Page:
Harry Parkinson and Frank Miller were two British filmmakers of the 1910s and 20s. Amongst the many films they made together were a series, in 1924, of just over 20 travelogues, each averaging around 10 minutes in length, based on a popular fortnightly magazine of the period called Wonderful London. The films focused largely on the lesser known areas of the capital: the parts neglected by your average visitor. Their historical value has become more significant in the ensuing years, as many of the locations they filmed have subsequently disappeared, leaving behind this rare footage of their existence.
In 2011, the BFI compiled a selection of these films for show, gleaned from their National Archive, which was a sell-out, and so decided to repeat the success with another compilation on Friday, 15 February, at BFI Southbank with Capital Tales: Wonderful London II. Not having seen the original selection I thought I'd go along and sample the second offering.
BFI Southbank was formerly known as the National Film Theatre and has been in existence at this location since 1957. The complex has three cinemas and a studio space: the cinema showing this programme was suitably large and very comfortable indeed. In fact the seats were just about the comfiest I've ever sat in to watch a film.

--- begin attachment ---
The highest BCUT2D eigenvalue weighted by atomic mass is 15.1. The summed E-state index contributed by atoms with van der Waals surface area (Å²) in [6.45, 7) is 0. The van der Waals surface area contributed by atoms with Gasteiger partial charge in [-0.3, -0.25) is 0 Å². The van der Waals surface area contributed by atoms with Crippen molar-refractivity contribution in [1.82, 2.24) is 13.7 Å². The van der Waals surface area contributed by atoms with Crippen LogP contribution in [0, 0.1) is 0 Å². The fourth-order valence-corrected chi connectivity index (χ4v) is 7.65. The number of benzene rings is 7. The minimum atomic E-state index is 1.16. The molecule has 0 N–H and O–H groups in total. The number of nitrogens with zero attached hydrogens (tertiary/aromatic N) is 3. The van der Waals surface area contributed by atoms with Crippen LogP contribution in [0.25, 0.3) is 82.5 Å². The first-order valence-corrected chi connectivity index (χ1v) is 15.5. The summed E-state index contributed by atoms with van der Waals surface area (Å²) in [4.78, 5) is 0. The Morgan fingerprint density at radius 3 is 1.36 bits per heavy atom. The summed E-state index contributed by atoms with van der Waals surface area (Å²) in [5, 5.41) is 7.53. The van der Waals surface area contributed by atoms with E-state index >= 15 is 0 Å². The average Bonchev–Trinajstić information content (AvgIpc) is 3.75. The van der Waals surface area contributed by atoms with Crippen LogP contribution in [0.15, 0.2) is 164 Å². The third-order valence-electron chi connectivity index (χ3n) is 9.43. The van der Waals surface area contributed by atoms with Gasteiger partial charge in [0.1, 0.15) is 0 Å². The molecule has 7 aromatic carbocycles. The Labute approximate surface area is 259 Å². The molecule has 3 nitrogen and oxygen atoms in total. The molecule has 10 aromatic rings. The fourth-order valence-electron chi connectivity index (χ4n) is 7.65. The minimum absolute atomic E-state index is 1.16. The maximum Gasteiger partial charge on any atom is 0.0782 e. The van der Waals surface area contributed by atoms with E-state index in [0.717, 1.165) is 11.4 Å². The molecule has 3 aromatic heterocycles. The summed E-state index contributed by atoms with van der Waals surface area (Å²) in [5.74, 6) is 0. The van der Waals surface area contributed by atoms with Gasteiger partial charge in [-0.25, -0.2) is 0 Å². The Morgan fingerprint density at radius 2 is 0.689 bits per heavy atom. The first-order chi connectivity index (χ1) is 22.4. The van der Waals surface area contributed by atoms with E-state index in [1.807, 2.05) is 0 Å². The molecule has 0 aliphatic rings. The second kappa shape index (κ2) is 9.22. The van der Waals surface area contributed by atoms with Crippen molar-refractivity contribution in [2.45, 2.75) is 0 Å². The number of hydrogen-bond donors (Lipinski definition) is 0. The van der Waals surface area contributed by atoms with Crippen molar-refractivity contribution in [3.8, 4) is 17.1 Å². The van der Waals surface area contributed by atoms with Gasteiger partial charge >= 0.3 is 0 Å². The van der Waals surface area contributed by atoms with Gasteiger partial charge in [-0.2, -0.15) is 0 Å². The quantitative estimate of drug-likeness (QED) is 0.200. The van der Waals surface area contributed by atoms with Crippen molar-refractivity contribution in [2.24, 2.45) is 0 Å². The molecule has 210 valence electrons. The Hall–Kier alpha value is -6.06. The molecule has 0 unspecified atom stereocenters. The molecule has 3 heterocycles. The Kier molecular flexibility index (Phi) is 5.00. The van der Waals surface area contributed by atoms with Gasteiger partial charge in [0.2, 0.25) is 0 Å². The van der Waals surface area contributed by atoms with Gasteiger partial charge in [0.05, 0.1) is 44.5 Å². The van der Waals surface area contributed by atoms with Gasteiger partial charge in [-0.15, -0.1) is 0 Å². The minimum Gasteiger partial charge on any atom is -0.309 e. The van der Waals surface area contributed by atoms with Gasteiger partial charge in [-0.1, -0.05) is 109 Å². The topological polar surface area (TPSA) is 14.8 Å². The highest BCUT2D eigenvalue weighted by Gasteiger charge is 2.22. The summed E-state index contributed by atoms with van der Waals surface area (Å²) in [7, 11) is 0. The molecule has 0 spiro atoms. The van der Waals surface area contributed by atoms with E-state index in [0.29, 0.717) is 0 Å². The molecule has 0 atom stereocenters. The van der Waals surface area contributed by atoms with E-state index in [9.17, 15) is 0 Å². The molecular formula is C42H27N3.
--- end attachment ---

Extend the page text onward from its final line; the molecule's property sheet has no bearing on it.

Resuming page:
The selection was introduced in person by Bryony Dixon, Silent Film Curator at the BFI National Archive, who set the scene with a brief history of the series. She explained that the shorts were not in any restored state and warned the audience to expect some 'scratching', jumps and shakiness due to the rough quality of the footage.
Throughout the showing, the audience were also treated to live musical accompaniment from Stephen Horne, who was billed as pianist, but in fact played flute and accordion too, at the same time in some parts! Very talented. Seven shorts were screened in all, including some with subtitles, possibly written by someone who had a family connection to Dick Van Dyke, judging by the comical 'mockney' phrasing used, much to the general amusement of the audience. In one, a Cockney coster tries to encourage his moke (donkey) to travel to a number of famous London locations, when all the poor donkey wants to do is go home! In another, the driver of a horse-drawn carriage treats his passengers to a running commentary of the history of various places he drives them past.
Titles shown included 'London's Outer Ring', 'Dickens' London', London Old and New', and 'London's Contrasts'. Some of the landmarks (no longer with us) that appeared in these shorts were the Crystal Palace near Sydenham Hill (destroyed by fire in 1936) and Jacob's Island in Bermondsey (an area immortalised in Dickens's novel 'Oliver Twist', but extensively bombed during the Second World War).
After the film finished I decided I'd try a beer in the adjoining bar/cafe, called The Riverfront. A nice place, but one was enough (I was still feeling a bit delicate, trying to overcome a virus I'd recently acquired) and I left for the quieter and more relaxing surroundings of the member's bar in the Royal Festival Hall for one last drink before finally heading home.